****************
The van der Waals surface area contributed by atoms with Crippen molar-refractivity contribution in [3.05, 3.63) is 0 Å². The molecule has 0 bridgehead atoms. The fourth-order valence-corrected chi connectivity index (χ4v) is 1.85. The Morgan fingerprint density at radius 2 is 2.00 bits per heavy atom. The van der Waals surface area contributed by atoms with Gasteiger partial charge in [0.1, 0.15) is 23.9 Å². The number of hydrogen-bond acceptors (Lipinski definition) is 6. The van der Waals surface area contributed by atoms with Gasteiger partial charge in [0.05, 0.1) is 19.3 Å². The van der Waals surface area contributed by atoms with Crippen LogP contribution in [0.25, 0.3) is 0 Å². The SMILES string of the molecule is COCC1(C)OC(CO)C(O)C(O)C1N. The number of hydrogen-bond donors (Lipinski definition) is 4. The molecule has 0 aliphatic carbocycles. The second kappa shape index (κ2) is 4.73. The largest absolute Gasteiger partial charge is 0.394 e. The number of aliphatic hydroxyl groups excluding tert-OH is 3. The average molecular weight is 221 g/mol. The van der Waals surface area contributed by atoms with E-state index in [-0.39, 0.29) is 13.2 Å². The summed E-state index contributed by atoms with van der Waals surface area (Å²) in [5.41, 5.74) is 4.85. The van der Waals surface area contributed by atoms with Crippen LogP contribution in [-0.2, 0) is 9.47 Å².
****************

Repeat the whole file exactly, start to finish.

The van der Waals surface area contributed by atoms with Crippen molar-refractivity contribution in [3.05, 3.63) is 0 Å². The molecule has 0 bridgehead atoms. The fourth-order valence-corrected chi connectivity index (χ4v) is 1.85. The Morgan fingerprint density at radius 2 is 2.00 bits per heavy atom. The van der Waals surface area contributed by atoms with Gasteiger partial charge in [0.1, 0.15) is 23.9 Å². The number of hydrogen-bond acceptors (Lipinski definition) is 6. The van der Waals surface area contributed by atoms with Gasteiger partial charge in [0.05, 0.1) is 19.3 Å². The van der Waals surface area contributed by atoms with Crippen LogP contribution in [0.25, 0.3) is 0 Å². The SMILES string of the molecule is COCC1(C)OC(CO)C(O)C(O)C1N. The number of hydrogen-bond donors (Lipinski definition) is 4. The molecule has 0 aliphatic carbocycles. The second kappa shape index (κ2) is 4.73. The largest absolute Gasteiger partial charge is 0.394 e. The number of aliphatic hydroxyl groups excluding tert-OH is 3. The average molecular weight is 221 g/mol. The van der Waals surface area contributed by atoms with E-state index in [-0.39, 0.29) is 13.2 Å². The summed E-state index contributed by atoms with van der Waals surface area (Å²) in [5.41, 5.74) is 4.85. The van der Waals surface area contributed by atoms with Crippen LogP contribution in [-0.2, 0) is 9.47 Å².